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One of the obvious risk for municipalities is the possibility of a class-action, should municipal drinking water quality be compromised. This risk was almost realized by the City of Ste-Adele, after two raccoons and one bird were found in a 40-year-old, 125,000 L, chlorinated municipal reservoir.  A boil water advisory was briefly imposed. One of the local residents, Marie-France Cyr, claimed that she was traumatized, and would never again be able to drink or use municipal water. She launched a class-action.

Fortunately for the City, certification was refused. Ms. Cyr offered no credible evidence that her psychological trauma was actually caused by the little corpses, much less that this was a reasonably foreseeable consequence of the incident. She offered no proof that the three dead bodies could adversely affect the quality of the water in such a large, chlorinated reservoir, nor of general psychological trauma among other residents in the area. The court did not even need to rely upon evidence from the town that water from the reservoir would not actually have reached her house.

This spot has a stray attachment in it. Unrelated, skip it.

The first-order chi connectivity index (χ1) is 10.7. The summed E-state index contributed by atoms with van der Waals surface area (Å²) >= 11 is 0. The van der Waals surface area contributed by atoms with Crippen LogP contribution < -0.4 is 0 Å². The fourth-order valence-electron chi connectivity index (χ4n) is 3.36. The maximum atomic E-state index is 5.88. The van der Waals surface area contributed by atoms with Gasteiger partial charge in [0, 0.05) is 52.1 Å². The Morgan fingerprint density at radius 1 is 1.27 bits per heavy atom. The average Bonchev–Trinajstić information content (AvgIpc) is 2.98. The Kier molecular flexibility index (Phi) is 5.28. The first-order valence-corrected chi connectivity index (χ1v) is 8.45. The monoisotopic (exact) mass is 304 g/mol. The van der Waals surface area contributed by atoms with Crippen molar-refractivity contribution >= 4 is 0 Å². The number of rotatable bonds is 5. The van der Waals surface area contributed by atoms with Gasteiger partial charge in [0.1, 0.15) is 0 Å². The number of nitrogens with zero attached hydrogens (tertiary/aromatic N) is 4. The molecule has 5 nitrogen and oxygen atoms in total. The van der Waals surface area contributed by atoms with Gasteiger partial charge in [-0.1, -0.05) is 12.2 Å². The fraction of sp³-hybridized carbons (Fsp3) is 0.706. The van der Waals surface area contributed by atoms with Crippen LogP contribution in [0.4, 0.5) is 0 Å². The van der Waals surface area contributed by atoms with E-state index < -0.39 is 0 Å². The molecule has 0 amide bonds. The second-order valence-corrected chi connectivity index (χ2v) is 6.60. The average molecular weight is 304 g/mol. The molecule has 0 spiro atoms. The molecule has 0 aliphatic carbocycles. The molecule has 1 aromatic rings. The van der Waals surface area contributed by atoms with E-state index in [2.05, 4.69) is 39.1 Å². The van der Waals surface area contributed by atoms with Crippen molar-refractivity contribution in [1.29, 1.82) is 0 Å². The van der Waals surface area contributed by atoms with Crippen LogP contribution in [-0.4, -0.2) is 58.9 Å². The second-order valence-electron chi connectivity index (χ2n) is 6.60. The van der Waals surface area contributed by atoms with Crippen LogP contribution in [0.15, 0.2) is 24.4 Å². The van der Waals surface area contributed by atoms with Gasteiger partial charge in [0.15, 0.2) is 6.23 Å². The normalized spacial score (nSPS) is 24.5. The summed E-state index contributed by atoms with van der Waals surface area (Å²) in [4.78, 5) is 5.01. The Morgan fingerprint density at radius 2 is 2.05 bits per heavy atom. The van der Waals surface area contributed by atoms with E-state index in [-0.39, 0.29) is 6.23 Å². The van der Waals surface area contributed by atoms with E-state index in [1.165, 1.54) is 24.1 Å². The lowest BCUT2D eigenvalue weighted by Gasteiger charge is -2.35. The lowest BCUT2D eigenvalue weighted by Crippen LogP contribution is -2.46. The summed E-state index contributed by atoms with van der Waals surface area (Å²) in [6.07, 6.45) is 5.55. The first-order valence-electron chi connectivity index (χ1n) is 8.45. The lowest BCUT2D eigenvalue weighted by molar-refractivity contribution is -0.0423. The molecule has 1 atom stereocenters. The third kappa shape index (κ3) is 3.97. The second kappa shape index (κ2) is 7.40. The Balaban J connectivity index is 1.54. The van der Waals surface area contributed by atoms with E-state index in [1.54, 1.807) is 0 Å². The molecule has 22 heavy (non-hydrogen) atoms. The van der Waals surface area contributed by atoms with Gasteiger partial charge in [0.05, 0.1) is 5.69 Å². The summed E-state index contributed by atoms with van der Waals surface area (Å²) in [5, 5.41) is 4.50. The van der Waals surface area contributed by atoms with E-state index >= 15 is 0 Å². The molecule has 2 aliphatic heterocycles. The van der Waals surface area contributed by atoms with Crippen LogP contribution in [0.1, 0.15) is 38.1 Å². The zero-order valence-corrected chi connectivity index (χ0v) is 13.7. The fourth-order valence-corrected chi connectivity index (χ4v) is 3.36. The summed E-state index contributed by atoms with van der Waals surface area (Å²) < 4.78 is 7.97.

So the story ended well for Ste-Adele, except for its time, trouble and legal bills. But it illustrates how little it could take for a municipal drinking water problem to trigger a class action.

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